Sometimes you might see onions bunched with their green tops and without any papery skin. These are fresh onions, what they look like in the field before harvest (except a lot cleaner!). Normally, onions are cured for several weeks prior to shipment and their leaves cut off, which forms their papery skins and allows them to be stored for many months. Fresh onions are not cured and won't last all that long, so we recommend eating them within a week or two. The green leaves are left on because they are edible too and can be used like scallions. The fresh onions we use are a variety called Walla Walla and are exceptionally sweet and tender, great for anything you might use a raw onion in, like salad, but are also a good choice for cooking. 

 

Onions (storage)

Our storage onions will look like the ones you find in the store, and have a papery skin.  They are cured and will last for several months without spoiling if undamaged.  Best to store them in a cool, but not cold, and dry place.  Attics are best, counter tops also work.  As for the differences in color - not much; people have different opinions so we won't take sides.  The most obvious difference is which color you think is prettier.

 

Orach

Sometimes called "Mountain Spinach", which is an appropriate name, as it is like a hardier spinach.  It can really be used any way that spinach is used, cooked or raw, but it is a bit thicker, has a more velvety feel, and comes in many pretty colors.  It is also used to balance out acidic parts of a dish.  Make sure to remove the tough stems first!  Orach is actually a very old food that has fallen out of favor in modern times.  Its common name derived from the French arroche , which comes from the Latin for "golden." 

 

 

 

Peppers (Bell Peppers)

Sweet, or bell peppers, are not hot, although some are shaped like hot peppers. Peppers are another extremely versatile vegetable, eaten raw in a salad (or just like an apple out of your hand), or cooked, in just about any way you can imagine. Green peppers are unripe fruits and are not sweet, but have their own distinctive flavor. Red, Orange, and Yellow peppers are ripe fruits, and have a natural sweetness. Look for other colors too, we grow purple, white, brown and mixed colored peppers to boot.


Hot Peppers

Oooh boy, be careful with these. When hot peppers, or chilies, are this fresh, they pack some mean heat. Be sure to wash your hands super well after chopping, or wear gloves, and don't rub your eyes or anything else sensitive for a few hours. Chilies are native to Mexico and South America, where they have been used for thousands of years. Cultures all around the world now use them to add heat to their dishes, everything from tacos to kimchee. They come in many shapes and colors, and are categorized by heat level according to the Scoville scale. We grow all levels of chilies, from not hot at all, to habaneros and scotch bonnets, which are amongst the hottest in the world. 

 

Popcorn

 Not any corn can be popped, because most varieties have shriveled and weak skins when dried, and would simply cook without popping. The varieties of popcorn we used today most likely originated with the Native Americans thousands of years ago.  How they figured out you could pop the stuff we'll never know.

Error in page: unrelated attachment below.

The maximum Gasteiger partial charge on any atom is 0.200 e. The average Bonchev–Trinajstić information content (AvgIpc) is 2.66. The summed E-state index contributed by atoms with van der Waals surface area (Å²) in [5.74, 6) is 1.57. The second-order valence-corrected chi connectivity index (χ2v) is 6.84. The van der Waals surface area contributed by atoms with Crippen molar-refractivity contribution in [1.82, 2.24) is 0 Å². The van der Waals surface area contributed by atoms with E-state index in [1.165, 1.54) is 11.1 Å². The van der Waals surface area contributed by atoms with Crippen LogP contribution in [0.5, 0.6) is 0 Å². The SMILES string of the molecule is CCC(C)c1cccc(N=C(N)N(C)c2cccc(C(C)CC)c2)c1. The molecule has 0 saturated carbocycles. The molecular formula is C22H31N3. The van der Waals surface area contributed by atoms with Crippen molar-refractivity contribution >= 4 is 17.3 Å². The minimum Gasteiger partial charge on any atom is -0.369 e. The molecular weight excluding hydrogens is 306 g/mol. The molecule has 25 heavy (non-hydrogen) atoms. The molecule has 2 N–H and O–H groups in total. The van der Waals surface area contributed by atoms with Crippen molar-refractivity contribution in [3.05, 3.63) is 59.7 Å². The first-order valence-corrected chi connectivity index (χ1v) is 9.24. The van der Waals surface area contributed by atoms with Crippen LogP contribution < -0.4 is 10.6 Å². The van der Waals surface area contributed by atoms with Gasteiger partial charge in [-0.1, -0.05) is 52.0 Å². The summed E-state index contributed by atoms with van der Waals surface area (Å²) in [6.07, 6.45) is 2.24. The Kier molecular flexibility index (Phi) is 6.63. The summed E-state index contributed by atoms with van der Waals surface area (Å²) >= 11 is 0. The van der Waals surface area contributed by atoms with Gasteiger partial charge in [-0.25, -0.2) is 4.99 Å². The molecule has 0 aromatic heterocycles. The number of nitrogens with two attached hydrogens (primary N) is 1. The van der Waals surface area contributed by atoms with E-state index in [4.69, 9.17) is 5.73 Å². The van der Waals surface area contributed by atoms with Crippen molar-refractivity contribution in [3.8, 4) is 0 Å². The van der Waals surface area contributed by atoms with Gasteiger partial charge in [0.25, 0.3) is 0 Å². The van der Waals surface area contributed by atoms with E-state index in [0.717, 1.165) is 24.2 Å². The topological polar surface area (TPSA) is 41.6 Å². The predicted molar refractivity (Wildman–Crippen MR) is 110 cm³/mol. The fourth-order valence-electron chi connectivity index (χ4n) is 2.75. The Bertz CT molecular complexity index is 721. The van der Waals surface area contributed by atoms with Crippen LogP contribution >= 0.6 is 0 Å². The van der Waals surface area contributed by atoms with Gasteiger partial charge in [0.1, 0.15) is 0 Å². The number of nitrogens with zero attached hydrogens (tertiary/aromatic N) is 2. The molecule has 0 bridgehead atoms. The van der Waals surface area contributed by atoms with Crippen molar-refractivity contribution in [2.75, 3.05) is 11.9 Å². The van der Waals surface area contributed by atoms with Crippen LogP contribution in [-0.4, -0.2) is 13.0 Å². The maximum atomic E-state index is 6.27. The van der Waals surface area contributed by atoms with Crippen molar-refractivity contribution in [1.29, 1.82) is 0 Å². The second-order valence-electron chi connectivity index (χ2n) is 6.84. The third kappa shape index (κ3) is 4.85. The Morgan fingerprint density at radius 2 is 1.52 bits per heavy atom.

To enjoy our popcorn, first hang up the bunches as a decoration and let them air dry for at least a couple weeks.  This is known as curing.  The longer you wait the better, popcorn can last for years without spoiling.  When you are ready to eat them, push off all the kernels into a pan (they can be a little tough to get off sometimes), add 1/4 cup cooking oil, and heat on high heat on a burner with the lid on until they start to pop.  Make sure the lid stays on, and shake the pan while cooking until popping frequency decreases, then take it off the heat.  Or just pop the whole cob into a paper bag and microwave until they all pop! 

Potatoes

Potatoes are the largest food crop in the world other than grains.  So versatile, is it any wonder that you can find hundreds of ways they are cooked and prepared?  Don't just stop at what you know, cultures from every part of the world use potatoes and they have all invented different and exciting ways to eat them.  Potatoes have been an important part of our own culture as a storage crop, early European settlers relied heavily upon to make it through the winter.

They are also very nutritious, they have twice the potassium of bananas, and eaten with the skin more fiber than whole grain.  It also has extremely high amounts of vitamins C and B6.  


Pumpkins

We might on occasion give out pumpkins, which will likely be the kind best for making pies.  Pie pumpkins are smaller, have very thick, sweet flesh, low seeds, and are really more like winter squash than the traditional carving pumpkins.  You can still carve these, or paint them, but they really are grown to be eaten.  Check out our recipe page to see how to make a pumpkin pie or other goodies from your pie pumpkin.


Rutabaga

Coming from either Finland or Sweden, this "swede" Turnip as it is sometimes called is a rich root vegetable that is actually a cross between a cabbage and a turnip.  It has qualities like a turnip and tastes a little similar, but is richer and starchier like a potato.  It is often used accompanying meats, in soups, in casseroles like the Finnish lanttulaatikko, or try making interesting mashed potatoes with equal parts rutabaga and potato.